I fear that those of us who teach history, literature, philosophy, languages, etc. too often tend to say “the liberal arts” when we really mean “the humanities” — forgetting that the latter is only one set of disciplines within the former.
I’m as guilty as anyone. A long time ago, I imprecisely used the tag “Liberal Arts” for a post that was really about the humanities and have been too lazy to change course when I write about, say, whether or not majors like English and history are declining in American colleges and universities. But even though more and more statistical evidence is put forth calling into question that supposed decline, we humanists are nervous enough that we tend to see the natural sciences (plus technology, engineering, and math — STEM disciplines) as our rivals for tightening budgets and enrollments. And we’re quick to protest when politicians on both sides of the aisle extoll the virtues of STEM and neglect to celebrate (or actively deride) the value of the humanities.
To a point, I’m fine with that: I harbor no illusions that the humanities are just fine and dandy, thankyouverymuch. But I’m not interested in making the case for the humanities by making one against the sciences. And not just because the seven classical liberal arts included arithmetic, geometry, and astronomy. But because however we define the purpose of that model of education (and I want to post about that later this week or early next), it cannot neglect the insights of math and science and pretend to be “well-rounded” or “liberating.” I can’t tell you how glad I am that Bethel’s general education curriculum not only requires introductory lab science and mathematics courses, but an upper-division course in a category that explores “Science, Technology, and Society.” (In my undergraduate experience at a nationally-ranked public college, my first and last science course was an intro to biology taken my first semester, with the curriculum’s math requirement having been satisfied by two years of high school calculus that I’ve completely forgotten.)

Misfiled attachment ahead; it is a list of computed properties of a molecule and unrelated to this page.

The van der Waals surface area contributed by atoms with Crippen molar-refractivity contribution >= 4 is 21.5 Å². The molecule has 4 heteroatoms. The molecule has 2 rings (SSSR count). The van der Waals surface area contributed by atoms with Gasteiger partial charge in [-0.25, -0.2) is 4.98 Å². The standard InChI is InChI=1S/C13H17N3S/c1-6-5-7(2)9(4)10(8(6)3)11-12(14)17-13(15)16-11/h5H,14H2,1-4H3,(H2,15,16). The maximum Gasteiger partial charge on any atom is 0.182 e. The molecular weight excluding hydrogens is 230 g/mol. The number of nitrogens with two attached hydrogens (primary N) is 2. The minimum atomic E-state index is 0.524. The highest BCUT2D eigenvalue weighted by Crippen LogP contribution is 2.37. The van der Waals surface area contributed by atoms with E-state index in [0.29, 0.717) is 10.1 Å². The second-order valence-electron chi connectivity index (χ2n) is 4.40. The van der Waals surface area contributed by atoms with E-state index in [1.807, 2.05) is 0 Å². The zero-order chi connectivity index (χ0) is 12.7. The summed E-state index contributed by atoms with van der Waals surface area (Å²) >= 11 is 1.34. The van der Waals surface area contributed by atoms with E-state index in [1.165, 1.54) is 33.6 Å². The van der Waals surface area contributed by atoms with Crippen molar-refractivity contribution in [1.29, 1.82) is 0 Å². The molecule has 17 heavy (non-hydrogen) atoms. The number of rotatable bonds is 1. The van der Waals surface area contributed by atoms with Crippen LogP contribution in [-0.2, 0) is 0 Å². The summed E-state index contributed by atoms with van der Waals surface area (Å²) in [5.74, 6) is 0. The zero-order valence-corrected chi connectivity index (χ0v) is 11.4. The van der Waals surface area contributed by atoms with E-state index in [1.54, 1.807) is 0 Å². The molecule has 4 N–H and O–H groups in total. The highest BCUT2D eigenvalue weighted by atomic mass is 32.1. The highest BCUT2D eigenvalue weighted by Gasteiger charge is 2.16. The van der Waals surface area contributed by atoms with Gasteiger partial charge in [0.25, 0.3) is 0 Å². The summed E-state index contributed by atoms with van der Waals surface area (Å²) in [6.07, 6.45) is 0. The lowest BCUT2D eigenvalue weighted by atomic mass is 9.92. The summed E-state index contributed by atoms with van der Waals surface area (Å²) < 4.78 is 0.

Nor, of course, should the sciences be taught in isolation from the humanities. But I don’t know any scientist who would disagree: they don’t pretend that a chem lab or calculus exercise prepares one to think critically about one’s culture, or to express oneself persuasively in writing or speech. Here I’m blessed to have colleagues like the physicist I’ve been talking with off and on today about writing on teaching as conversion for our forthcoming book on Pietism and Christian higher education, or the chemist whom we interviewed last summer for our online Christianity and Western Culture class — he was as eager to talk about medieval religion as the Scientific Revolution.
So it was intriguing to read about a proposal that STEM become STEAM, adding “arts, culture, and humanities.” Though it originates with John Maeda, president of the Rhode Island College of Design, I encountered it via the cellist Yo-Yo Ma, giving a brief talk at the Aspen Ideas Festival:
We all know that stories and narratives form the basis of who we are, what we believe in, how we act, where we come from, how we feel, and how others feel. When we tell a story using all of our senses, with touch, with our eyes, with our ears, with our experiences, with movement, we make that memorable. And then we become curious …. This is all in the service of creating a national imagination. And it all starts with turning STEM into STEAM.